So, Greg Smith, who ran equity derivatives business in Europe, the Middle East and Africa for Goldman Sachs, has resigned today.
Normally, this would not be particularly newsworthy, except for the fact that he published his separation letter on the OP/ED page of the New York Times:
TODAY is my last day at Goldman Sachs. After almost 12 years at the firm — first as a summer intern while at Stanford, then in New York for 10 years, and now in London — I believe I have worked here long enough to understand the trajectory of its culture, its people and its identity. And I can honestly say that the environment now is as toxic and destructive as I have ever seen it.
To put the problem in the simplest terms, the interests of the client continue to be sidelined in the way the firm operates and thinks about making money. Goldman Sachs is one of the world’s largest and most important investment banks and it is too integral to global finance to continue to act this way. The firm has veered so far from the place I joined right out of college that I can no longer in good conscience say that I identify with what it stands for.
It might sound surprising to a skeptical public, but culture was always a vital part of Goldman Sachs’s success. It revolved around teamwork, integrity, a spirit of humility, and always doing right by our clients. The culture was the secret sauce that made this place great and allowed us to earn our clients’ trust for 143 years. It wasn’t just about making money; this alone will not sustain a firm for so long. It had something to do with pride and belief in the organization. I am sad to say that I look around today and see virtually no trace of the culture that made me love working for this firm for many years. I no longer have the pride, or the belief.
But this was not always the case. For more than a decade I recruited and mentored candidates through our grueling interview process. I was selected as one of 10 people (out of a firm of more than 30,000) to appear on our recruiting video, which is played on every college campus we visit around the world. In 2006 I managed the summer intern program in sales and trading in New York for the 80 college students who made the cut, out of the thousands who applied.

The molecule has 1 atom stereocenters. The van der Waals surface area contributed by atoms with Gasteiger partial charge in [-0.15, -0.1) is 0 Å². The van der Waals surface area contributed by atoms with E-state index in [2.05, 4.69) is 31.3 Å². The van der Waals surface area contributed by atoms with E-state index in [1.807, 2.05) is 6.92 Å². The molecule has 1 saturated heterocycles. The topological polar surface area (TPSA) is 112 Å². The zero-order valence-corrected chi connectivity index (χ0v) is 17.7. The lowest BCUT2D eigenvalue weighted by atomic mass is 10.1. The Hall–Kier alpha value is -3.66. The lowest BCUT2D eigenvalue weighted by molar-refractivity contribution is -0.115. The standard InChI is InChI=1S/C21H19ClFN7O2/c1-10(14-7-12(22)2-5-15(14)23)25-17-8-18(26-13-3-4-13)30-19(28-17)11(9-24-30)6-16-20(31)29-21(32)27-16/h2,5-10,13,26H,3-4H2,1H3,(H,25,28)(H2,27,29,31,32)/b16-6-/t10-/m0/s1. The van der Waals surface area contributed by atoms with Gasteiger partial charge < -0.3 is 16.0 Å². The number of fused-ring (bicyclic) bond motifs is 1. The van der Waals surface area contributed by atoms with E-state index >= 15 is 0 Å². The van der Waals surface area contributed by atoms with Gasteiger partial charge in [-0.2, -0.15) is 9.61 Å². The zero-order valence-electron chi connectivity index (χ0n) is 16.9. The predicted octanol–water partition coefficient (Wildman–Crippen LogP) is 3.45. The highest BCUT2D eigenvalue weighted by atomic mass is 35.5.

I knew it was time to leave when I realized I could no longer look students in the eye and tell them what a great place this was to work.
Truth be told, I’m not impressed.
This guy as been a Vampire Squidling for over a decade, so I see this as kind of self serving.
If he were claiming law breaking, it would mean something, but he is mostly complaining how the brokers trash talk:
You don’t have to be a rocket scientist to figure out that the junior analyst sitting quietly in the corner of the room hearing about “muppets,” “ripping eyeballs out” and “getting paid” doesn’t exactly turn into a model citizen.
He’s not claiming any law breaking (Yeah, right), just that there is a insane macho culture at Goldman that sees the clients more as marks than as partners in success.
How the f%$# can you work at a f%$#ing brokerage for ten f%$#ing years, and not f%$#ing realize that it’s a f%$#ing testosterone f%$#ing hormone filled f%$#ing cesspool after being there two f%$#ing
Seriously, just f%$#!
Whoever wrote, “Why I am leaving the Empire, by Darth Vader,” got the crux of the matter.
I will issue a correction if this guy does something like working for a regulator, but my guess is that this is all about providing himself plausible deniability, or possibly pimping a book, or maybe he’s hanging out his own shingle.
Here’s a thousand years on what I’m seeing:
Why I am leaving the Empire, by Darth Vader
H/t FT/Alphavill for the Pic
[update]Matt Taibbi thinks that this guy is for real, so if you want want an opposing opinion, and I think that it is well argued, go read.